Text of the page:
The job hunt is complicated enough for most high school and college graduates. But for the growing number of young people on the autism spectrum, it is a daunting challenge. Despite the obstacles these people face trying to find work, there's a natural landing place: the tech industry.
The Job Hunt Challenge
Amelia Schabel graduated from high school five years ago. She had good grades and enrolled in community college. But it was too stressful. After less than a month she was back at home, doing nothing.
"I did go to a community college for a semester but that definitely was not for me," she says.
Schabel has Asperger syndrome, a disorder on the "high functioning" end of the autism spectrum.
According to the latest figures from the Centers for Disease Control and Prevention, one in 88 children in the U.S. has an autism spectrum disorder. For people like Schabel, attending college and interacting socially can be tough.
"I can look someone in the eye and talk to them," she says, "but if someone treats me in a way I don't think I deserve to be treated, I'm not going to react well. I may lash out, I may not speak to them, I may just glare."
Although symptoms and their severity vary widely, the majority of young adults with autism spectrum disorder won't make it to college, and won't get a job after they graduate. This year alone, 50,000 adolescents with autism will turn 18.
A Tech Mecca For Young Adults With Autism
Gary Moore wants to make the transition into the workforce easier for young adults on the autism spectrum. Moore, along with his partner Dan Selic, founded the nonPareil Institute in Plano, Texas. It's a combination training program and software company for young adults on the autism spectrum.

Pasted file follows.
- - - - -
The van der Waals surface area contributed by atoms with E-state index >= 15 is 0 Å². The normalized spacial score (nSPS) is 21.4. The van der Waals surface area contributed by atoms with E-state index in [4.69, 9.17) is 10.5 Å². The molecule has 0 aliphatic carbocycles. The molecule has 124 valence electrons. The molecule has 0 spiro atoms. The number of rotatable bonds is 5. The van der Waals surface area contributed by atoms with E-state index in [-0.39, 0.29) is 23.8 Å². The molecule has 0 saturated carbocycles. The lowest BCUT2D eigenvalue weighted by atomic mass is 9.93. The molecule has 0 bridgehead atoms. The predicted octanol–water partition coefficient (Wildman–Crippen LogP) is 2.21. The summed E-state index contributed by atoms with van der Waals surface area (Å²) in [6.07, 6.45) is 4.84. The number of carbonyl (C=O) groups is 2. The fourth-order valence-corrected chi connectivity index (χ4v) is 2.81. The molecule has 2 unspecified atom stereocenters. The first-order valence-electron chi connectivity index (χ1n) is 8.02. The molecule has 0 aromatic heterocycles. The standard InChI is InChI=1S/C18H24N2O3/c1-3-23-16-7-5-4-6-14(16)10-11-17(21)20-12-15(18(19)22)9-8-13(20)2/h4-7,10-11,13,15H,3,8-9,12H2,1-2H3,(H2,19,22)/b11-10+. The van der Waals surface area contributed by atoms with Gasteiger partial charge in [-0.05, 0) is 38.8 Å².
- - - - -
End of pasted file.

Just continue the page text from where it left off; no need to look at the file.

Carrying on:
Amelia Schabel, now 23, is one of more than 100 students at nonPareil, training in everything from software programing and digital design to 3-D modeling. She's studying visual art and working on a children's book. Two dozen young adults with autism work as employees there.
Moore's son, Andrew, is a junior in high school and on the autism spectrum. Moore says he used to stay up at night worrying about what would happen to Andrew after graduation.
"Although [Andrew] can't tie his shoes or buckle his belt to do a lot of things independently, he can do technology," Moore says. "He's a digital native."
For people like Andrew Moore and Amelia Schabel, high-tech jobs can be a perfect fit. Dr. Patricia Evans is a neurologist at Children's Medical Center in Dallas. She says people on the high-functioning end of the autism spectrum often have an amazing ability to hyper-focus on a task.
"They may really flourish at engineering type task or computer design, where their interaction with people is somewhat limited," Evans says.
One Fortune 500 company that has begun hiring people with intellectual disabilities in North Texas is Alliance Data. Jim Pierce, vice president of Corporate Administration, says "this is an untapped labor market." He's hired a dozen people with intellectual disabilities.
"We've got this one guy, for example; his productivity is three times as productive as the person doing his job who did not have cognitive disabilities before him. And his error rate is 2 percent. He is 98 percent accurate. He's a phenomenal worker."
Pierce thinks it won't be long before more companies realize they're missing out on a hiring opportunity. In the meantime, nonPareil is trying to keep up with growing demand for training and jobs in Texas. It's looking to build more campuses in Fort Worth, and eventually in Silicon Valley, Calif.